Kiswani was arrested as he prepared his candidacy in student elections. He spent a year in Israeli prisons for his participation in a Hamas-affiliated group on campus.
“They say that our work is illegal,” Kiswani said. “We get arrested regularly. Students from all parties get arrested, but Hamas students are arrested more. We’re getting used to it.”
In the past year, two presidents of the student union were arrested, as well as other members, said Kiswani.
Birzeit student Yahya Rabee, 21, was arrested at 2am by PA forces who raided his home. They detained him for three days before handing him over to Israeli forces. He was imprisoned in Israel for eight months, enduring physical abuse.
In his jail cell, he found seven friends from Birzeit also imprisoned for being part of the Hamas-affiliated group. All the young members of his family have been imprisoned for the same reason.
According to Birzeit’s Right to Education campaign, since Trump’s Jerusalem declaration, there has been an increase in student arrests. Currently, there are more than 60 Birzeit students imprisoned in Israeli jails, detentions that are illegal under international law.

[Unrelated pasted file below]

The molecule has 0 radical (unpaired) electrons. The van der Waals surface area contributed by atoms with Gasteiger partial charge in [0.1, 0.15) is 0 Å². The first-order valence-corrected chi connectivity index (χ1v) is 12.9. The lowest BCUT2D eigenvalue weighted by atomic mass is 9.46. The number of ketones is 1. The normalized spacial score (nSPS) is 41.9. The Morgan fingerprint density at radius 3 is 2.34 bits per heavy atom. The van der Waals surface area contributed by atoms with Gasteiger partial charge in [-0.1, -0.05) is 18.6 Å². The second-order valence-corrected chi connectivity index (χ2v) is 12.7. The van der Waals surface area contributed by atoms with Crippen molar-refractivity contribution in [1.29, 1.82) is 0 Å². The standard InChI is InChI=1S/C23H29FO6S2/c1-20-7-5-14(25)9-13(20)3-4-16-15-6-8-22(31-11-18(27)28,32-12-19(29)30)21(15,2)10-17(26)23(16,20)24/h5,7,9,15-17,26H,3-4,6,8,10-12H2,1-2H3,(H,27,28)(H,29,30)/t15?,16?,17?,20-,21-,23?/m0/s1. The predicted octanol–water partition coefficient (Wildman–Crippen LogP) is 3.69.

Since 2004, more than 800 Birzeit students have been arrested. Some have been sentenced to more than one life sentence.
“Israel tries to destroy [the youth] by arresting them, imprisoning them and by attacking, especially, the student council,” said Sondos Hamad, coordinator of the Right to Education campaign.
“The Israeli occupation feels threatened by student leaders, by members of the student council, by those who are our hope to change the status quo.”
About 40 percent of Palestine’s male population has been imprisoned by Israel since 1967.
Any Palestinian who has shown strong potential as a leader has either been imprisoned or assassinated.
“We believe and hope that every Palestinian in prison will be freed,” Rabee said. “They’re the ones who are able to lead Palestinians, not the PA. Some of them are doctors, professors; they have [the capacity] to lead.”
Rabee and Ayyash both pointed out the Palestinians’ financial dependency on the PA as a factor for some to avoid civil disobedience.
“Some people just care about their money and how they live. They’re afraid of the PA and of being imprisoned,” Rabee said.
The Palestinian Authority employs about 30 percent of the workforce in the occupied territories. An end to the PA could impoverish about one million Palestinians.
Division and isolation
For Ayyash, the Oslo Accords were extremely detrimental for the Palestinian cause.
“After Oslo, everything changed,” Ayyash said. “It brought us disconnected cities, settlements are more than before, the wall is everywhere.
“After Oslo, hope continued, but many points in Oslo weren’t in our interest, especially when they divided the land into Areas A, B and C. This is very bad. This is Palestinian land. Why divide it like this?”
Division and isolation is what Palestinians living in the besieged Gaza Strip have been struggling with for the past decade.